Despite widespread severe drought across the state, Minnesota cities won't have to cut water use further, at least for now.
The state Department of Natural Resources (DNR) said Thursday that it wants to see if rain forecast for this weekend provides any relief before moving Minnesota from a "warning" phase into the more dire "restrictive" phase that would demand more extreme reductions in water use.
Minnesota experienced worse drought conditions in 1988 and the 1930s, state climatologist Luigi Romolo told reporters after the second meeting of the Minnesota Drought Task Force on Thursday.
"This isn't a worst-case scenario by any means," Romolo said.
But it's bad.
About three-quarters of Minnesota is experiencing severe drought with nearly one-quarter now hardened into "extreme" drought. The lack of rain is stunting crops, frying pastures, lowering lake levels and exposing riverbeds. Municipal water suppliers have been busy, too, coaxing citizens to cut back on water use.
Those efforts, so far at least, have been largely successful, as many cities have seen water use decline in recent weeks, task force members said.
Rick Wahlen, Eden Prairie community water supply manager, told the group he's seeing "a much lower use of water." The city has issued about 80 citations in the past few weeks, he said.
Wahlen said he's pleased with the conservation efforts, adding that the city is "watching it very closely."
Other task force members shared other water conservation actions being taken. Prescribed burns have been called off, for example, and permits for pumping water from lakes and rivers are being suspended, with some streams so low researchers simply can't monitor water quality.
The Minnesota Pollution Control Agency issued a new air quality alert Thursday for northwestern, northern and west-central Minnesota until 9 p.m. Friday.
The DNR, meanwhile, has been handling an influx of "out of water" and well interference complaints as the drought stresses aquifers.
Jeff Berg, water policy specialist at the state Department of Agriculture, said the drought was the top issue at the annual Minnesota Farmfest in Redwood County, which ended Thursday. Corn and soybean crops are still in "fair" shape but trending downward, he said, with some corn being harvested early for silage. Emergency haying and foraging is widespread.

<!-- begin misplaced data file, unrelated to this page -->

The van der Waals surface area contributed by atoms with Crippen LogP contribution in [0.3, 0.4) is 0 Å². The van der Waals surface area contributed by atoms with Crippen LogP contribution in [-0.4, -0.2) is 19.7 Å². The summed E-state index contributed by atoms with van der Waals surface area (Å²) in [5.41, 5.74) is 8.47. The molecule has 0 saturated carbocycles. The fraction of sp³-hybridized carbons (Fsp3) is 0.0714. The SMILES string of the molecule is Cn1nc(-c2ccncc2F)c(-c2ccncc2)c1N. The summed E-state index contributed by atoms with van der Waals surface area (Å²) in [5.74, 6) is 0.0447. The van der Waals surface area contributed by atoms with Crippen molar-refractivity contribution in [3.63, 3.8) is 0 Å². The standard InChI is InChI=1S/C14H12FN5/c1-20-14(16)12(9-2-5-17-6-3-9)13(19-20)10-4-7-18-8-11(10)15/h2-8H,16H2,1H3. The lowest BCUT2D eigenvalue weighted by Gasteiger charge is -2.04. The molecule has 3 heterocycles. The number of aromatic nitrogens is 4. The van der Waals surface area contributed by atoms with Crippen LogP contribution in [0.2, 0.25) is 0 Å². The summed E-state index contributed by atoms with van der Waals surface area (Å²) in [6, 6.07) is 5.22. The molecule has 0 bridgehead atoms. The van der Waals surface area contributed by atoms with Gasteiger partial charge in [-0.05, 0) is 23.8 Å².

In an effort to help, the agency has created a drought resources page for Minnesota farmers.
The U.S. Department of Agriculture has declared 48 Minnesota counties disaster areas because of the drought, making farmers in those counties eligible for emergency low-interest loans. Farmers also may be eligible for the Livestock Forage Disaster Program, which pays farmers for the loss of grazing acres, and the Emergency Assistance for Livestock, Honey Bees, and Farm-raised Fish Program.
To help livestock owners, most counties have opened up conservation lands for emergency haying and grazing.
One measure under scrutiny is Mississippi River flow.
According to the state's drought plan, if the average daily flow of the river at Anoka is at or below 1,500 cubic feet per second for five straight days, it can trigger a "restrictive" phase for public water suppliers that rely on the river, meaning even greater water reductions. The Mississippi has just dipped below that threshold.
And there's scant relief in sight.
August is shaping up to be drier than normal, too, said National Weather Service meteorologist Caleb Grunzke. Grunzke said scattered rain expected Friday and this weekend should help, but it won't provide enough relief.
"They wouldn't be game changers," Grunzke said.
For that to happen, he added, the state would need 5 to 6 inches of rain.
Jennifer Bjorhus • 612-673-4683